Regret Theory

AAA

DEFINITION of 'Regret Theory'

A theory that says people anticipate regret if they make a wrong choice, and take this anticipation into consideration when making decisions. Fear of regret can play a large role in dissuading or motivating someone to do something.

INVESTOPEDIA EXPLAINS 'Regret Theory'

In investing, the fear of regret can make investors either risk averse or motivate them to take greater risks. For example, suppose that an investor buys stock in a small growth company based only on a friend's recommendation. After six months, the stock falls to 50% of the purchase price, so the investor sells the stock at a loss. To avoid this regret in the future, the investor will ask questions and research any stocks that his friend recommends.

Conversely, say the investor didn't take the friend's recommendation to buy the stock, but the price increased by 50% rather than decreasing. Thus, to avoid the regret of missing out, the investor will be less risk averse and buy any stocks that his friend recommends in the future.

RELATED TERMS
  1. Anchoring

    The use of irrelevant information as a reference for evaluating ...
  2. Prospect Theory

    A theory that people value gains and losses differently and, ...
  3. Behaviorist

    1. One who accepts or assumes the theory of behaviorism (behavioral ...
  4. Growth Company

    Any firm whose business generates significant positive cash flows ...
  5. Risk Averse

    A description of an investor who, when faced with two investments ...
  6. Mental Accounting

    An economic concept established by economist Richard Thaler, ...
RELATED FAQS
  1. How does the risk of investing in the aerospace sector compare to the broader market?

    Investing in the aerospace sector is riskier than investing in the broader market. The most accurate measure of sector volatility, ... Read Full Answer >>
  2. How does a pension income drawdown work?

    While there are similar drawdown plans in the United States, a pension income drawdown plan most commonly refers to a specific ... Read Full Answer >>
  3. What is the most important section in an investment company's prospectus?

    It is important for investors to examine all information contained within an investment company’s prospectus. However, the ... Read Full Answer >>
  4. What is the breakdown of subjects covered on the Series 6 exam?

    The risk-return tradeoff for investing in stocks is the possibility of a return greater than that of a risk-free asset versus ... Read Full Answer >>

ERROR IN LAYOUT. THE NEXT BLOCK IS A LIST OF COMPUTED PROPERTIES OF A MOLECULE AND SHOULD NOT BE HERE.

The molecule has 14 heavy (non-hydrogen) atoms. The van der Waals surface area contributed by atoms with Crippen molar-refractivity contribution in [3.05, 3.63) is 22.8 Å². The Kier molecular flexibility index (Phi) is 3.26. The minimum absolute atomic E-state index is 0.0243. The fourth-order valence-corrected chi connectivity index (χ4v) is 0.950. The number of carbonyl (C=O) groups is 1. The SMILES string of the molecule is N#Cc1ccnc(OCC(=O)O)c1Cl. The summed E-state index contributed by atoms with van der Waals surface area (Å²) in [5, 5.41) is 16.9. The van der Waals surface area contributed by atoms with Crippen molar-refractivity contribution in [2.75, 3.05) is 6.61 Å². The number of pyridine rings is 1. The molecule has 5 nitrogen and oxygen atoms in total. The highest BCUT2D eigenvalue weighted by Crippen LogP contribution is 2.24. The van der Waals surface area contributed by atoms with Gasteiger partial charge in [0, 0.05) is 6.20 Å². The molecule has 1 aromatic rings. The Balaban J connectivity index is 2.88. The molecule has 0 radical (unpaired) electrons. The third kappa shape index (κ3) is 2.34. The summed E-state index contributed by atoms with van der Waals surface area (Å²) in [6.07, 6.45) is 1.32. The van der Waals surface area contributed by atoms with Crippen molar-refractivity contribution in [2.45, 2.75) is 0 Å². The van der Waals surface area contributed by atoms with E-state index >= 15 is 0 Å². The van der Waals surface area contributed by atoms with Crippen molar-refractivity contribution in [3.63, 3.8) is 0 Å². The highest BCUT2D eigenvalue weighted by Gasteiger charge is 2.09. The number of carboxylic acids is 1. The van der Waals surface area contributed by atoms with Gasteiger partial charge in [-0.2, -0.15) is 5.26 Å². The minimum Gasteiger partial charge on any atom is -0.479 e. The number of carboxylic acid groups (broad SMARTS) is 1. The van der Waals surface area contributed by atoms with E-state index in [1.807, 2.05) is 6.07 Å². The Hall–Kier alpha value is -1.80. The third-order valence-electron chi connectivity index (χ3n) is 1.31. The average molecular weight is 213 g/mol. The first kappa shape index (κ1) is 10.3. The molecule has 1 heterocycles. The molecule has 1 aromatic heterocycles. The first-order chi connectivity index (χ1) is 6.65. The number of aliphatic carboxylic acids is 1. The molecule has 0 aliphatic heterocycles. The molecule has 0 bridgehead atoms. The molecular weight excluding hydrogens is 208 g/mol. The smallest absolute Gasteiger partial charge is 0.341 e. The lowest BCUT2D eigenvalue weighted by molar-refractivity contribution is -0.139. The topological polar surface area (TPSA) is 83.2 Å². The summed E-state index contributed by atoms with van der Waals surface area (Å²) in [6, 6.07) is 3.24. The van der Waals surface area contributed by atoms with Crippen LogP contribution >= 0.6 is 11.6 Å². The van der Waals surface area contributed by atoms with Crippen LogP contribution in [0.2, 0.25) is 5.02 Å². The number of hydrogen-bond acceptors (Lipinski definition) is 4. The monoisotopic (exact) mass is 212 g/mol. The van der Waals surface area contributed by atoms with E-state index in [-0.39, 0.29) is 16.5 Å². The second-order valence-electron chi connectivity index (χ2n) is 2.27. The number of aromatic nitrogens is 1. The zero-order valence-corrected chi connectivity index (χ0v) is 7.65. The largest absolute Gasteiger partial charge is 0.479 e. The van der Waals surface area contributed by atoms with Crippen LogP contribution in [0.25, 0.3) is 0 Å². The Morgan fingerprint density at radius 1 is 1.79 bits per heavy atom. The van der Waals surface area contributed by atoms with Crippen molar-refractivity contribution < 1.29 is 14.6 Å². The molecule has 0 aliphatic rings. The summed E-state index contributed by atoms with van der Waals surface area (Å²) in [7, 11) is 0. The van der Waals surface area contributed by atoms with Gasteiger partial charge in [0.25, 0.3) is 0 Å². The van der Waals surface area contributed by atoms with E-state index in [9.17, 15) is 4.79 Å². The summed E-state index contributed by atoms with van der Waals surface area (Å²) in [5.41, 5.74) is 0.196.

5. How do I calculate the loan-to-value ratio using Excel?

    Investors have a variety of pooled fund investment options, including mutual funds and money market funds, that can meet ... Read Full Answer >>
  6. What option strategies can I use to earn additional income when investing in the ...

    A risk-averse investor should build his retirement portfolio by putting together a well-diversified portfolio and then regularly ... Read Full Answer >>
Related Articles
  1. Active Trading Fundamentals

    An Introduction To Consensus Indicators

    Learn how the herd is almost always wrong, or at least late in jumping on the bandwagon.
  2. Active Trading Fundamentals

    An Introduction To Behavioral Finance

    Curious about how emotions and biases affect the market? Find some useful insight here.
  3. Active Trading Fundamentals

    2 Indexes That Help Assess Market Behavior

    The Herrick Payoff Index and New-High New-Low Index are some of the more interesting (and often complex) measures of crowd psychology.
  4. Personal Finance

    Overcoming Financial Phobia

    If your investment strategy is avoidance, the consequences can be scary.
  5. Investing

    The Case For Stocks Today

    Last week, U.S. equities advanced with the S&P 500 Index notching new records. Investors are now getting nervous with rate and currency volatility spiking.
  6. Investing

    Financial Gifts For Grads: Kindergarten To College

    If you really want to help your grad preparing for the future, consider a present that supports their long-term goals—an early start to financial planning.
  7. Mutual Funds & ETFs

    Why You May Want To Be (And Stay) In Bonds

    Bonds are complicated, and it’s easy to feel intimidated or confused. Fortunately, you don’t need to be a numbers geek to be an informed investor.
  8. Trading Strategies

    How To Cover Your Bases After Making A Trade

    Follow up your trade entry with these time-tested risk management strategies.
  9. Active Trading Fundamentals

    Four Steps To Manage A Downturn In The Market

    A few simple adjustments could end your losing streak as soon as it begins.
  10. Professionals

    Tips for Assessing a Client's Risk Tolerance

    Determining a client’s risk tolerance is a critical piece of the puzzle in designing and appropriate asset allocation.

You May Also Like

Hot Definitions
  1. Unlevered Beta

    A type of metric that compares the risk of an unlevered company to the risk of the market. The unlevered beta is the beta ...
  2. Moving Average - MA

    A widely used indicator in technical analysis that helps smooth out price action by filtering out the “noise” from random ...
  3. Yield Curve

    A line that plots the interest rates, at a set point in time, of bonds having equal credit quality, but differing maturity ...
  4. Productivity

    An economic measure of output per unit of input. Inputs include labor and capital, while output is typically measured in ...
  5. Variance

    The spread between numbers in a data set, measuring Variance is calculated by taking the differences between each number ...
  6. Terminal Value - TV

    The value of a bond at maturity, or of an asset at a specified, future valuation date, taking into account factors such as ...
Trading Center